In the UK, police officers have for years been recruiting people, including campaigners and activists to spy on their friends, comrades and even their own families.
Just how many in the country have been converted into informants is a closely-guarded secret within the police.
There are no published figures, but the current total is believed to run into the thousands.
The police have many subtle ways of recruiting informants.
They often use blackmail, for example, confronting a person they wish to recruit with some sort of embarrassing private or political secret that he or she is desperate to keep quiet.
Others may agree to become an informant in return, say, for the dropping of outstanding criminal charges.
Some (though it is rare) sign up out of a sense of public duty or service to the country.
Some are driven by feelings of jealousy towards other people or campaigners because they feel threatened or are jealous.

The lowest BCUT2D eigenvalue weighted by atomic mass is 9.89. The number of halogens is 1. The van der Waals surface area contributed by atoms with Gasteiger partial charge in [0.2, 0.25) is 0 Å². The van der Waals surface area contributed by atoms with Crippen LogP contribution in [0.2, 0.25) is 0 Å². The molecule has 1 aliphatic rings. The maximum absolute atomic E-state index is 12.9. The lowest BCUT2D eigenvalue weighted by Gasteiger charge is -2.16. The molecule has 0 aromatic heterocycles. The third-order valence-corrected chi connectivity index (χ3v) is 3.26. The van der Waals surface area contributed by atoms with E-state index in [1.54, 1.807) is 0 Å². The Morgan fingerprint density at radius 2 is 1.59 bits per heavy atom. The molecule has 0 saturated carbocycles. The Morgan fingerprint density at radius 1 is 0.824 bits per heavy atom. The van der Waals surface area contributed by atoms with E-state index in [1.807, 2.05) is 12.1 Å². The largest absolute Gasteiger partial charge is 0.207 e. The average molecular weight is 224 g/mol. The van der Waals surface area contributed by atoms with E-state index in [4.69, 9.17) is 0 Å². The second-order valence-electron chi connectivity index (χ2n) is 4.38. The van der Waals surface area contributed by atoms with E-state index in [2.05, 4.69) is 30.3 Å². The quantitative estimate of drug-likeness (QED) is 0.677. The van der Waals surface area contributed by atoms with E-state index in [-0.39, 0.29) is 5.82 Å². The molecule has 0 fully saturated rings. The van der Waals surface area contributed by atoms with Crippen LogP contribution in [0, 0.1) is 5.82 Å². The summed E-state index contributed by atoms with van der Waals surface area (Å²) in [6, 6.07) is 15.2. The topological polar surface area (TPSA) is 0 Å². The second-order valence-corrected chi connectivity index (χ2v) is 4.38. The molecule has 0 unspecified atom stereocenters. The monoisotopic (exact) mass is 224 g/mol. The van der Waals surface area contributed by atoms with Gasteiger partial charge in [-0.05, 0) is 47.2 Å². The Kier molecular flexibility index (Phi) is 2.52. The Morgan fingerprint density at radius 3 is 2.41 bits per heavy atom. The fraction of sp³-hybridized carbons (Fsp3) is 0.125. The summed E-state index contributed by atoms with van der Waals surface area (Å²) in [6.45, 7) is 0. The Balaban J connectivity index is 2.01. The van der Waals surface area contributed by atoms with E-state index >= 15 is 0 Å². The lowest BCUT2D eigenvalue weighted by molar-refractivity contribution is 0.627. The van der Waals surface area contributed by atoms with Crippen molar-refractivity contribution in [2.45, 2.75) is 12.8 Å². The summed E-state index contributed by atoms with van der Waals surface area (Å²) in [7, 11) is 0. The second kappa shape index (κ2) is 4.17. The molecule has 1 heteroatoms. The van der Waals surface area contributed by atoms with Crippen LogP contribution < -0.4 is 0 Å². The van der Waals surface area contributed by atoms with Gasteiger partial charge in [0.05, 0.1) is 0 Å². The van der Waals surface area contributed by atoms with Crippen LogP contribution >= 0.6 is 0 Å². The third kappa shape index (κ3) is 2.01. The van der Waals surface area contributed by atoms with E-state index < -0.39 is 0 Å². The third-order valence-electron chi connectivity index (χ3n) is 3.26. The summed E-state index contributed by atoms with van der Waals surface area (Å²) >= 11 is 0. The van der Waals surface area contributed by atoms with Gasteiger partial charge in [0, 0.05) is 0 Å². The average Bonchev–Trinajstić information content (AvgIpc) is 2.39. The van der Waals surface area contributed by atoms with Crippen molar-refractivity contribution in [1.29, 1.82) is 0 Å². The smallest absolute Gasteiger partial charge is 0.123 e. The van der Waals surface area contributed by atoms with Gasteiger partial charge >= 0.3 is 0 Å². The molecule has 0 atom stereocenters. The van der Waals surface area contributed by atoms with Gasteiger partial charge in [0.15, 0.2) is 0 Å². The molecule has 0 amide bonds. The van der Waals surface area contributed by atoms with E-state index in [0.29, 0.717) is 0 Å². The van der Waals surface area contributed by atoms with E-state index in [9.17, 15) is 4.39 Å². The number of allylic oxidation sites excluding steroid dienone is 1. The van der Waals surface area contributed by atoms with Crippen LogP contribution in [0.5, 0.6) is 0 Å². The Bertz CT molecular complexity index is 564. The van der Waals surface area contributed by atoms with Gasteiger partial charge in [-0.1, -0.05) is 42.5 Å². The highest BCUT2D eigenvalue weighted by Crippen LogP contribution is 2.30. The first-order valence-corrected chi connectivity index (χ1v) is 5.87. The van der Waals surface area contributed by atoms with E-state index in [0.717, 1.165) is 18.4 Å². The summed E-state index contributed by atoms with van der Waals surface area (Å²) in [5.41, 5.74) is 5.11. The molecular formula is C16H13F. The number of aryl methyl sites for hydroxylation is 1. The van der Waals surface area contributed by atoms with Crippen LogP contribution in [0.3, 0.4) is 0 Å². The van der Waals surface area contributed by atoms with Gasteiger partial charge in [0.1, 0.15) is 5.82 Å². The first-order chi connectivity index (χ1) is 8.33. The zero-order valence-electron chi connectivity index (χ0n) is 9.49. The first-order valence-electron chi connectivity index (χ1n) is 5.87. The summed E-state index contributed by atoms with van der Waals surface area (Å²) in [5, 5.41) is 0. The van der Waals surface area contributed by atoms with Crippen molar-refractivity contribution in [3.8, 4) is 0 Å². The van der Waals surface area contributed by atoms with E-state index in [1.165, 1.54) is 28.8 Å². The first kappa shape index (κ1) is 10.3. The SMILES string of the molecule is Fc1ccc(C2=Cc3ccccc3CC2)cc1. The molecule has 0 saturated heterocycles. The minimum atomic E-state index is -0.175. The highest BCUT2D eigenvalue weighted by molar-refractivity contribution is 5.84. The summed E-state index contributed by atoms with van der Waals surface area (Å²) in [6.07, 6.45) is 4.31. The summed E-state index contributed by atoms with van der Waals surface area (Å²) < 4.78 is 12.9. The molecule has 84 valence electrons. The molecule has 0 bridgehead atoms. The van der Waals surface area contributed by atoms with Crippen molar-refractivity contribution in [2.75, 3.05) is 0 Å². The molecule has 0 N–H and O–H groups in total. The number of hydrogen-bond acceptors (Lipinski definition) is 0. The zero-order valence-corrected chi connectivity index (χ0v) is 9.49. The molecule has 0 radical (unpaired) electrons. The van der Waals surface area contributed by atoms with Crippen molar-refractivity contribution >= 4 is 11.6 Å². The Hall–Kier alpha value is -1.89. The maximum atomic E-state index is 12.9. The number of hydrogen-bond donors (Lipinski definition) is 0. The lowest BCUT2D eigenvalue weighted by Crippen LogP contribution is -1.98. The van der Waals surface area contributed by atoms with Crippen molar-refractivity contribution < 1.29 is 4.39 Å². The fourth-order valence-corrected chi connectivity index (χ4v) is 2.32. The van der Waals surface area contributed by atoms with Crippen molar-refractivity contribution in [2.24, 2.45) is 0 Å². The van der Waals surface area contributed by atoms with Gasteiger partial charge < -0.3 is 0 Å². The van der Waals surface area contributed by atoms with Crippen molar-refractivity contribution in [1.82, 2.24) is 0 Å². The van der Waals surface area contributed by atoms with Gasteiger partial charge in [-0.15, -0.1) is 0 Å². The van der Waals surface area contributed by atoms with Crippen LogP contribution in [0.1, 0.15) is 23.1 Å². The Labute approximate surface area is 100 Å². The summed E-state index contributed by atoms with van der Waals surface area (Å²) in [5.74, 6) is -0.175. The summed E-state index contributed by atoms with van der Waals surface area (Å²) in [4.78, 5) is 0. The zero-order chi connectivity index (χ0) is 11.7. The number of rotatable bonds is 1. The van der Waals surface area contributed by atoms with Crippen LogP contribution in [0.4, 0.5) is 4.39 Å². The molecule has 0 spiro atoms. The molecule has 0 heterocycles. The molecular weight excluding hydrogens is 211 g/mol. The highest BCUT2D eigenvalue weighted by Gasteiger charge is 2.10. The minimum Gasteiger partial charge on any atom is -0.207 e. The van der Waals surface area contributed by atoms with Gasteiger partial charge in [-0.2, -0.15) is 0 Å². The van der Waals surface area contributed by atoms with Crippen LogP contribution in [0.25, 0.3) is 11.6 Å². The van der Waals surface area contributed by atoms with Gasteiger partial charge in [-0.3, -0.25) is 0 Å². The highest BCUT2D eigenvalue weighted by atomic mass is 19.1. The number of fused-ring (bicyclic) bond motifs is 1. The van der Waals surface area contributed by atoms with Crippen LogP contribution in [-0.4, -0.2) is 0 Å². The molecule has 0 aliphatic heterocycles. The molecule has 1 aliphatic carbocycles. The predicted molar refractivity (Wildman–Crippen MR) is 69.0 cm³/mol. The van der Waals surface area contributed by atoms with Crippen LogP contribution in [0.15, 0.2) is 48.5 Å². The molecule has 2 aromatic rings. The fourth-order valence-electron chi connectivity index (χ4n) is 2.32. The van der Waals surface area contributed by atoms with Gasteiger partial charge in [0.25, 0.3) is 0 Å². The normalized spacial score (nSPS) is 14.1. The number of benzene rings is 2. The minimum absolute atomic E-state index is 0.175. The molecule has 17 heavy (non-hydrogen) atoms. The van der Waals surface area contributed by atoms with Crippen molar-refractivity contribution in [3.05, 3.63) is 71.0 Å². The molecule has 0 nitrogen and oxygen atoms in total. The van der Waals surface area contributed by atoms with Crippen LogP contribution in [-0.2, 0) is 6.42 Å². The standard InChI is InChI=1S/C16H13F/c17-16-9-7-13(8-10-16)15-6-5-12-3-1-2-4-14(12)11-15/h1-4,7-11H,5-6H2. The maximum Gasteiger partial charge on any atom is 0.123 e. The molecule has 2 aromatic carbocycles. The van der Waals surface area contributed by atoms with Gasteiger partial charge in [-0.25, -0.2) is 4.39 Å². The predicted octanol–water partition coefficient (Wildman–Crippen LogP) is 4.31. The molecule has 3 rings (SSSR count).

Some said they were worried that the particular group they belonged was not being run to their liking, according to a claim by the police.
Some were already criminals who offered their ‘services’ as a way to get rid of whom they they saw as rivals.
It has even been rumoured that some informers have masqueraded as abuse or crime victims, in order to gain payment by discrediting genuine claimants.
However, the most common inducement, appears to be cold hard cash.
They are not doing it for the money. Some people do…. That’s a motivating factor for people. That’s absolutely fine. My first question to them would be – is that a motivating factor for you, because I would need to know that
.The financial rewards enjoyed by individual informers are also a closely guarded secret by the police.
Sources have even suggested a ‘sliding scale’ that depends on the value of the information handed over.